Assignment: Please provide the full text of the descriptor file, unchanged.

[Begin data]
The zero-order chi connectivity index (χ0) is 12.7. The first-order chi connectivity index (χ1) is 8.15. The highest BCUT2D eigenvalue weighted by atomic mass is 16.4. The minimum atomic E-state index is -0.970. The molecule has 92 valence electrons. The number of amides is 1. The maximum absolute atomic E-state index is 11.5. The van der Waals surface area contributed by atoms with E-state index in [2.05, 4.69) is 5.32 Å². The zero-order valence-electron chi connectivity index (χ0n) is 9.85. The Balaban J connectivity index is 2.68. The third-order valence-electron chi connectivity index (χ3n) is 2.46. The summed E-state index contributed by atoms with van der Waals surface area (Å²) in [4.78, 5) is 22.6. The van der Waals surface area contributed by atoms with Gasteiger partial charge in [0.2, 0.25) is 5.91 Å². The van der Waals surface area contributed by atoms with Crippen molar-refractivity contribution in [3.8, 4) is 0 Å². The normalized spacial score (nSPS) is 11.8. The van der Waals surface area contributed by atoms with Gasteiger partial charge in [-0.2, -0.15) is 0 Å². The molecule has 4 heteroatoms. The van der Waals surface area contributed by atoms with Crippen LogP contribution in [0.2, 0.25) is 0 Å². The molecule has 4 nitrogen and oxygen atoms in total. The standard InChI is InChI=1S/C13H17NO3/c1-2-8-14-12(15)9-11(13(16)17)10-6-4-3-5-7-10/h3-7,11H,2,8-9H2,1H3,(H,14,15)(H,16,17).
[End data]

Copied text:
The zero-order chi connectivity index (χ0) is 12.7. The first-order chi connectivity index (χ1) is 8.15. The highest BCUT2D eigenvalue weighted by atomic mass is 16.4. The minimum atomic E-state index is -0.970. The molecule has 92 valence electrons. The number of amides is 1. The maximum absolute atomic E-state index is 11.5. The van der Waals surface area contributed by atoms with E-state index in [2.05, 4.69) is 5.32 Å². The zero-order valence-electron chi connectivity index (χ0n) is 9.85. The Balaban J connectivity index is 2.68. The third-order valence-electron chi connectivity index (χ3n) is 2.46. The summed E-state index contributed by atoms with van der Waals surface area (Å²) in [4.78, 5) is 22.6. The van der Waals surface area contributed by atoms with Gasteiger partial charge in [0.2, 0.25) is 5.91 Å². The van der Waals surface area contributed by atoms with Crippen molar-refractivity contribution in [3.8, 4) is 0 Å². The normalized spacial score (nSPS) is 11.8. The van der Waals surface area contributed by atoms with Gasteiger partial charge in [-0.2, -0.15) is 0 Å². The molecule has 4 heteroatoms. The van der Waals surface area contributed by atoms with Crippen LogP contribution in [0.2, 0.25) is 0 Å². The molecule has 4 nitrogen and oxygen atoms in total. The standard InChI is InChI=1S/C13H17NO3/c1-2-8-14-12(15)9-11(13(16)17)10-6-4-3-5-7-10/h3-7,11H,2,8-9H2,1H3,(H,14,15)(H,16,17).